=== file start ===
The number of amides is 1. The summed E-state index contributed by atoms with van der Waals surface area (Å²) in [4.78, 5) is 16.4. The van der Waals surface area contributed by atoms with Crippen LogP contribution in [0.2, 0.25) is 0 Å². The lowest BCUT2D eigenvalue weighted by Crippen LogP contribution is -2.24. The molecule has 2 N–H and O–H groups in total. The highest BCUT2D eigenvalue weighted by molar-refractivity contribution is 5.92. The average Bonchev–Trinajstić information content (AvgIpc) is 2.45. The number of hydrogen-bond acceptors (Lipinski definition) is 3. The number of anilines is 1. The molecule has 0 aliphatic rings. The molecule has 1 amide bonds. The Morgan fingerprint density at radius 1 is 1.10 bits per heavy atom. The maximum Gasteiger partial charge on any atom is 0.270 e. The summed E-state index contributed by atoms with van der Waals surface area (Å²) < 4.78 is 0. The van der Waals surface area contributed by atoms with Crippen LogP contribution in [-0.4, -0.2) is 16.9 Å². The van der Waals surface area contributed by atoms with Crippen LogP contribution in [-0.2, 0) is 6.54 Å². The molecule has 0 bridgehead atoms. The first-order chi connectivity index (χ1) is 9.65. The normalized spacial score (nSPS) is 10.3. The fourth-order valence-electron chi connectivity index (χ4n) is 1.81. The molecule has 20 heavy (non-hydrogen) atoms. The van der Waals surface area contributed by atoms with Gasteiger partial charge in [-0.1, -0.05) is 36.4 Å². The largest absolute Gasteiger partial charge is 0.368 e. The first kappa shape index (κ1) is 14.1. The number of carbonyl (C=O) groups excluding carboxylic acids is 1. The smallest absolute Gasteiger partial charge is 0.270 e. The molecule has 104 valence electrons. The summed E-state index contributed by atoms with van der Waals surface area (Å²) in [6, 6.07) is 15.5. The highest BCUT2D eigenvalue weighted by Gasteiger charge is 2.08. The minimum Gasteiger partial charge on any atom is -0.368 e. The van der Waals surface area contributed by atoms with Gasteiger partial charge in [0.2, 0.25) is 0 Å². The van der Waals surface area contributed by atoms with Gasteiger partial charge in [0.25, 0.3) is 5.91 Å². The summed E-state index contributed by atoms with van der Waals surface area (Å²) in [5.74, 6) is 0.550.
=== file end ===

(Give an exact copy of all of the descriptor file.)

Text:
The number of amides is 1. The summed E-state index contributed by atoms with van der Waals surface area (Å²) in [4.78, 5) is 16.4. The van der Waals surface area contributed by atoms with Crippen LogP contribution in [0.2, 0.25) is 0 Å². The lowest BCUT2D eigenvalue weighted by Crippen LogP contribution is -2.24. The molecule has 2 N–H and O–H groups in total. The highest BCUT2D eigenvalue weighted by molar-refractivity contribution is 5.92. The average Bonchev–Trinajstić information content (AvgIpc) is 2.45. The number of hydrogen-bond acceptors (Lipinski definition) is 3. The number of anilines is 1. The molecule has 0 aliphatic rings. The molecule has 1 amide bonds. The Morgan fingerprint density at radius 1 is 1.10 bits per heavy atom. The maximum Gasteiger partial charge on any atom is 0.270 e. The summed E-state index contributed by atoms with van der Waals surface area (Å²) < 4.78 is 0. The van der Waals surface area contributed by atoms with Crippen LogP contribution in [-0.4, -0.2) is 16.9 Å². The van der Waals surface area contributed by atoms with Crippen LogP contribution in [-0.2, 0) is 6.54 Å². The molecule has 0 bridgehead atoms. The first-order chi connectivity index (χ1) is 9.65. The normalized spacial score (nSPS) is 10.3. The fourth-order valence-electron chi connectivity index (χ4n) is 1.81. The molecule has 20 heavy (non-hydrogen) atoms. The van der Waals surface area contributed by atoms with Gasteiger partial charge in [-0.1, -0.05) is 36.4 Å². The largest absolute Gasteiger partial charge is 0.368 e. The first kappa shape index (κ1) is 14.1. The number of carbonyl (C=O) groups excluding carboxylic acids is 1. The smallest absolute Gasteiger partial charge is 0.270 e. The molecule has 104 valence electrons. The summed E-state index contributed by atoms with van der Waals surface area (Å²) in [6, 6.07) is 15.5. The highest BCUT2D eigenvalue weighted by Gasteiger charge is 2.08. The minimum Gasteiger partial charge on any atom is -0.368 e. The van der Waals surface area contributed by atoms with Gasteiger partial charge in [0.2, 0.25) is 0 Å². The van der Waals surface area contributed by atoms with Gasteiger partial charge in [0.25, 0.3) is 5.91 Å². The summed E-state index contributed by atoms with van der Waals surface area (Å²) in [5.74, 6) is 0.550.